The largest stake in Dycom Industries, Inc. (NYSE:DY) was held by ACK Asset Management, which reported holding $24.8 million worth of stock at the end of September. It was followed by Peconic Partners LLC with a $13 million position. Other investors bullish on the company included Millennium Management, Empyrean Capital Partners, and Two Sigma Advisors. In terms of the portfolio weights assigned to each position ACK Asset Management allocated the biggest weight to Dycom Industries, Inc. (NYSE:DY), around 12.38% of its 13F portfolio. Peconic Partners LLC is also relatively very bullish on the stock, setting aside 5.03 percent of its 13F equity portfolio to DY.
Judging by the fact that Dycom Industries, Inc. (NYSE:DY) has faced declining sentiment from the aggregate hedge fund industry, it’s safe to say that there was a specific group of hedge funds that slashed their full holdings by the end of the first quarter. It’s worth mentioning that Howard Marks’s Oaktree Capital Management dumped the largest investment of the “upper crust” of funds tracked by Insider Monkey, totaling about $19.8 million in stock. Michael O’Keefe’s fund, 12th Street Asset Management, also cut its stock, about $6 million worth. These transactions are intriguing to say the least, as total hedge fund interest was cut by 1 funds by the end of the first quarter.
Let’s now take a look at hedge fund activity in other stocks – not necessarily in the same industry as Dycom Industries, Inc. (NYSE:DY) but similarly valued. We will take a look at Douglas Dynamics Inc (NYSE:PLOW), CTS Corporation (NYSE:CTS), Ameresco Inc (NYSE:AMRC), and Huami Corporation (NYSE:HMI). All of these stocks’ market caps are closest to DY’s market cap.
|Ticker||No of HFs with positions||Total Value of HF Positions (x1000)||Change in HF Position|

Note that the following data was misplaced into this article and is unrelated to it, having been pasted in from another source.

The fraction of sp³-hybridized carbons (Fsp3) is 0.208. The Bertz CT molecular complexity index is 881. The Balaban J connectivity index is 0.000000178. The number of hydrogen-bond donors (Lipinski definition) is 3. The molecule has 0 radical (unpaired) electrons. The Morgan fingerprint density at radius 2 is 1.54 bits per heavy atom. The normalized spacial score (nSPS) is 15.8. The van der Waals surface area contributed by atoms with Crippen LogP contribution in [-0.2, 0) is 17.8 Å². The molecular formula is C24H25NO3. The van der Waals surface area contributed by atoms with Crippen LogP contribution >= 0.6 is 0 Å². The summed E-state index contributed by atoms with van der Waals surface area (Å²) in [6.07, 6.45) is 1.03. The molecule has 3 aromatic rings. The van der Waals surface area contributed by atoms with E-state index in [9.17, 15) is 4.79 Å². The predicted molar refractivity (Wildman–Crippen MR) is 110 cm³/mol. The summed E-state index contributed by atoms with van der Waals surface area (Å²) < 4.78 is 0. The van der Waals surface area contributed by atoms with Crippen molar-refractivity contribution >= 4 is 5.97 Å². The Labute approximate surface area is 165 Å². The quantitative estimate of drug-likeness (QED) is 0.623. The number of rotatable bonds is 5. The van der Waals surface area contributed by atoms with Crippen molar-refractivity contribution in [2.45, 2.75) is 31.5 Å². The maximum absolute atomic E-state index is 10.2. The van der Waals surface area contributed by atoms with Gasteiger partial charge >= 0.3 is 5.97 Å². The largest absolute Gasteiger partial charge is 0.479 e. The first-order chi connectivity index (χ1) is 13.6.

View table here if you experience formatting issues.
As you can see these stocks had an average of 8.5 hedge funds with bullish positions and the average amount invested in these stocks was $37 million. That figure was $83 million in DY’s case. Ameresco Inc (NYSE:AMRC) is the most popular stock in this table. On the other hand Huami Corporation (NYSE:HMI) is the least popular one with only 5 bullish hedge fund positions. Compared to these stocks Dycom Industries, Inc. (NYSE:DY) is more popular among hedge funds. Our calculations showed that top 10 most popular stocks among hedge funds returned 41.4% in 2019 and outperformed the S&P 500 ETF (SPY) by 10.1 percentage points. These stocks returned 18.6% in 2020 through July 27th but still managed to beat the market by 17.1 percentage points. Hedge funds were also right about betting on DY as the stock returned 69.4% since Q1 and outperformed the market by an even larger margin. Hedge funds were clearly right about piling into this stock relative to other stocks with similar market capitalizations.
Disclosure: None. This article was originally published at Insider Monkey.